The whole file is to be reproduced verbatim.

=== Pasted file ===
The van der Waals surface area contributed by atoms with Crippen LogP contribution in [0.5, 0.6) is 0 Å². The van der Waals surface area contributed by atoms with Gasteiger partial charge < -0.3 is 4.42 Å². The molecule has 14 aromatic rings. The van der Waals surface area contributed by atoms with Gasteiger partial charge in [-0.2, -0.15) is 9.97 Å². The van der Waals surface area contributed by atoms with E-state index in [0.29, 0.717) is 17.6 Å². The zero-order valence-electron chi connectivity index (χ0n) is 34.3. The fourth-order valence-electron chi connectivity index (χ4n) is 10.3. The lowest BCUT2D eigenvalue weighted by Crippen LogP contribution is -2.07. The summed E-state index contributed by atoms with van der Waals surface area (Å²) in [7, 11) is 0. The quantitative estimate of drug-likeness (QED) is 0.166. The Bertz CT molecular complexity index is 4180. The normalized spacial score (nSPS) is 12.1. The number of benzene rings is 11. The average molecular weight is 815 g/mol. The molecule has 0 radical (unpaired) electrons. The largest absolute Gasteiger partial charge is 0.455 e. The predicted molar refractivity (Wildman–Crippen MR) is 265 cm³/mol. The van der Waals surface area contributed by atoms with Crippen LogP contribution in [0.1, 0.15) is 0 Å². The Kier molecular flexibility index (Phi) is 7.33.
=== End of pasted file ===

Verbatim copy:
The van der Waals surface area contributed by atoms with Crippen LogP contribution in [0.5, 0.6) is 0 Å². The van der Waals surface area contributed by atoms with Gasteiger partial charge < -0.3 is 4.42 Å². The molecule has 14 aromatic rings. The van der Waals surface area contributed by atoms with Gasteiger partial charge in [-0.2, -0.15) is 9.97 Å². The van der Waals surface area contributed by atoms with E-state index in [0.29, 0.717) is 17.6 Å². The zero-order valence-electron chi connectivity index (χ0n) is 34.3. The fourth-order valence-electron chi connectivity index (χ4n) is 10.3. The lowest BCUT2D eigenvalue weighted by Crippen LogP contribution is -2.07. The summed E-state index contributed by atoms with van der Waals surface area (Å²) in [7, 11) is 0. The quantitative estimate of drug-likeness (QED) is 0.166. The Bertz CT molecular complexity index is 4180. The normalized spacial score (nSPS) is 12.1. The number of benzene rings is 11. The average molecular weight is 815 g/mol. The molecule has 0 radical (unpaired) electrons. The largest absolute Gasteiger partial charge is 0.455 e. The predicted molar refractivity (Wildman–Crippen MR) is 265 cm³/mol. The van der Waals surface area contributed by atoms with Crippen LogP contribution in [0.1, 0.15) is 0 Å². The Kier molecular flexibility index (Phi) is 7.33.